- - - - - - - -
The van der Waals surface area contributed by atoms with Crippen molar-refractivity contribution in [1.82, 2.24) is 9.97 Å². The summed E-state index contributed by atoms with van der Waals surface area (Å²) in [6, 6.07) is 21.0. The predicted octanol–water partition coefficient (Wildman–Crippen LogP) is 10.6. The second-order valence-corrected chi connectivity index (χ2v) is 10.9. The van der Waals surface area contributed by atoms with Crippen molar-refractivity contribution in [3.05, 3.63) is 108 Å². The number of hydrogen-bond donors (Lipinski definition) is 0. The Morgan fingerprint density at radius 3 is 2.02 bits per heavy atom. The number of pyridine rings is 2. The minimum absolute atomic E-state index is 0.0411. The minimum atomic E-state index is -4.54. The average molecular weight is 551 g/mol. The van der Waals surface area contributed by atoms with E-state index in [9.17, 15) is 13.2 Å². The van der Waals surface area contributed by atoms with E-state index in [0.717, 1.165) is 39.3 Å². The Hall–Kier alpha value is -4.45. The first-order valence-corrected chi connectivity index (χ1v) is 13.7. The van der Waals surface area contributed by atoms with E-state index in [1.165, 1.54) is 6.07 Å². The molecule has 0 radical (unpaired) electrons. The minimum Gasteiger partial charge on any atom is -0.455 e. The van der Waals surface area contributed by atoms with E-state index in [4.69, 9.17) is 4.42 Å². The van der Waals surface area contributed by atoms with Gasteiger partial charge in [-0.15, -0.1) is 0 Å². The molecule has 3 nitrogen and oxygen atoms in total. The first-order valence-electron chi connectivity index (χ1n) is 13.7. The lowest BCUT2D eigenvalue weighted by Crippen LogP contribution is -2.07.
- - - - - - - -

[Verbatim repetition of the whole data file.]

The van der Waals surface area contributed by atoms with Crippen molar-refractivity contribution in [1.82, 2.24) is 9.97 Å². The summed E-state index contributed by atoms with van der Waals surface area (Å²) in [6, 6.07) is 21.0. The predicted octanol–water partition coefficient (Wildman–Crippen LogP) is 10.6. The second-order valence-corrected chi connectivity index (χ2v) is 10.9. The van der Waals surface area contributed by atoms with Crippen molar-refractivity contribution in [3.05, 3.63) is 108 Å². The number of hydrogen-bond donors (Lipinski definition) is 0. The Morgan fingerprint density at radius 3 is 2.02 bits per heavy atom. The number of pyridine rings is 2. The minimum absolute atomic E-state index is 0.0411. The minimum atomic E-state index is -4.54. The average molecular weight is 551 g/mol. The van der Waals surface area contributed by atoms with E-state index in [9.17, 15) is 13.2 Å². The van der Waals surface area contributed by atoms with E-state index in [0.717, 1.165) is 39.3 Å². The Hall–Kier alpha value is -4.45. The first-order valence-corrected chi connectivity index (χ1v) is 13.7. The van der Waals surface area contributed by atoms with E-state index in [1.165, 1.54) is 6.07 Å². The molecule has 0 radical (unpaired) electrons. The minimum Gasteiger partial charge on any atom is -0.455 e. The van der Waals surface area contributed by atoms with E-state index in [4.69, 9.17) is 4.42 Å². The van der Waals surface area contributed by atoms with Gasteiger partial charge in [-0.15, -0.1) is 0 Å². The molecule has 3 nitrogen and oxygen atoms in total. The first-order valence-electron chi connectivity index (χ1n) is 13.7. The lowest BCUT2D eigenvalue weighted by Crippen LogP contribution is -2.07.